Updated with quotes from the Dallas Zoo.

Hope the Gorilla died suddenly over the weekend, a Facebook post from the Dallas Zoo announced. 

Hope was a 23-year-old western lowland gorilla. The zoo said Hope and other gorillas there had been having mild gastrointestinal problems, which staff was watching and taking care of. 

“In this case, everything appeared to be under control, and that’s part of why it’s so perplexing and frustrating for us,” Dallas Zoo zookeeper Harrison Edell said.

But zoo officials found after her death that Hope's colon had been "severely inflamed," and are working to find out what could have caused it and make sure the other animals aren't experiencing problems as well. 

Keepers are keeping a close eye on Saambili, Hope's 18-month-old daughter, they said. Other gorillas in the family "stepped in to support and comfort her," the zoo said in the post. 

“We want the family group to pick up and finish rearing her to adulthood,” Edell said. “We’ve already seen some really positive interactions between the rest of the family troop and Saambili.”

"She seems to be relying most heavily on her dad, Subira, who was there to comfort her immediately and has not left her side," zoo officials said in the post. 

The gorillas will not be in their normal habitat for the time being as keepers continue to keep a close eye on them, officials said.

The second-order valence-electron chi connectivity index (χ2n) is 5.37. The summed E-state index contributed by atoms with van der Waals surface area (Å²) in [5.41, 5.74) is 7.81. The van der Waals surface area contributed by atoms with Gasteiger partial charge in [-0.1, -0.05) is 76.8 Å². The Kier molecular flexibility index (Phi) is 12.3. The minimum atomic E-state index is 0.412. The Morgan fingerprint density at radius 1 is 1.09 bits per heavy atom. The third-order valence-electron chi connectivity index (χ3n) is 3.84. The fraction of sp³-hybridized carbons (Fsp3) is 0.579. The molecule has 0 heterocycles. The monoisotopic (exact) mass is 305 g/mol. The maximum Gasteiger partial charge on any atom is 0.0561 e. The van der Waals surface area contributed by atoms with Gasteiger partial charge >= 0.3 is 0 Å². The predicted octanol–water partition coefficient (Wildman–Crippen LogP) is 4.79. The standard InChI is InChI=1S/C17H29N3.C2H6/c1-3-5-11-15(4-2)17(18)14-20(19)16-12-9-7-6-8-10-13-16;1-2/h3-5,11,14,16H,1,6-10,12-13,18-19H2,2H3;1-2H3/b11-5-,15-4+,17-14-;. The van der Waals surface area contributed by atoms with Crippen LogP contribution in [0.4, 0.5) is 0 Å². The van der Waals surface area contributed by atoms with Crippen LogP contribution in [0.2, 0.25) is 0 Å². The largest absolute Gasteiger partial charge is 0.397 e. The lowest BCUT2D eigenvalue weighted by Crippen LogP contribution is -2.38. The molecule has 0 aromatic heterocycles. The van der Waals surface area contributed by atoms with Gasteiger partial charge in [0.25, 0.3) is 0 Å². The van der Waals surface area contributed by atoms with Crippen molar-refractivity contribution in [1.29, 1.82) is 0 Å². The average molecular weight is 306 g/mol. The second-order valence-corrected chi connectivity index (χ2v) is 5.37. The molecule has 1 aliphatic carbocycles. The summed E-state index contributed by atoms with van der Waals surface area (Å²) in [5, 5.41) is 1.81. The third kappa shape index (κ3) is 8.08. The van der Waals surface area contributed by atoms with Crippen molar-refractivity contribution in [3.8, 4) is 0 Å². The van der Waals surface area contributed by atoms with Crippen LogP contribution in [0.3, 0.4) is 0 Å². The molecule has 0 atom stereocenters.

"We are all completely heartbroken by this sudden loss and ask that you please keep our staff and our gorilla family in your thoughts," the post said.

“Every animal death is difficult and painful, but this one’s especially tough given the sudden nature,” Harrison Edell of the Dallas Zoo said Tuesday. “For us to have an animal who appeared a little bit off the night before, who passes away suddenly overnight, is a shock to the system,” Edell said.

According to Edell, gorillas typically live until their mid- to upper-30s on average.

 Madge was the last gorilla to die at the Dallas Zoo. She passed away at 34 years old in March 2016.

 “When we get some additional testing back, we’re going to be looking specifically at viral issues and to see if there’s a virus that we can identify that was the root of this, or if there’s some other issue underlying that we haven’t found yet,” Edell said.

For visitors heading to the Dallas Zoo in the near future, there are a few gorillas to see in a separate habitat that are unrelated to Hope and her family. Edell said he can’t say for sure when visitors will be able to see members of Hope’s family.  

“We might take a little bit of time with the family group to let them bond and grieve,” Edell said.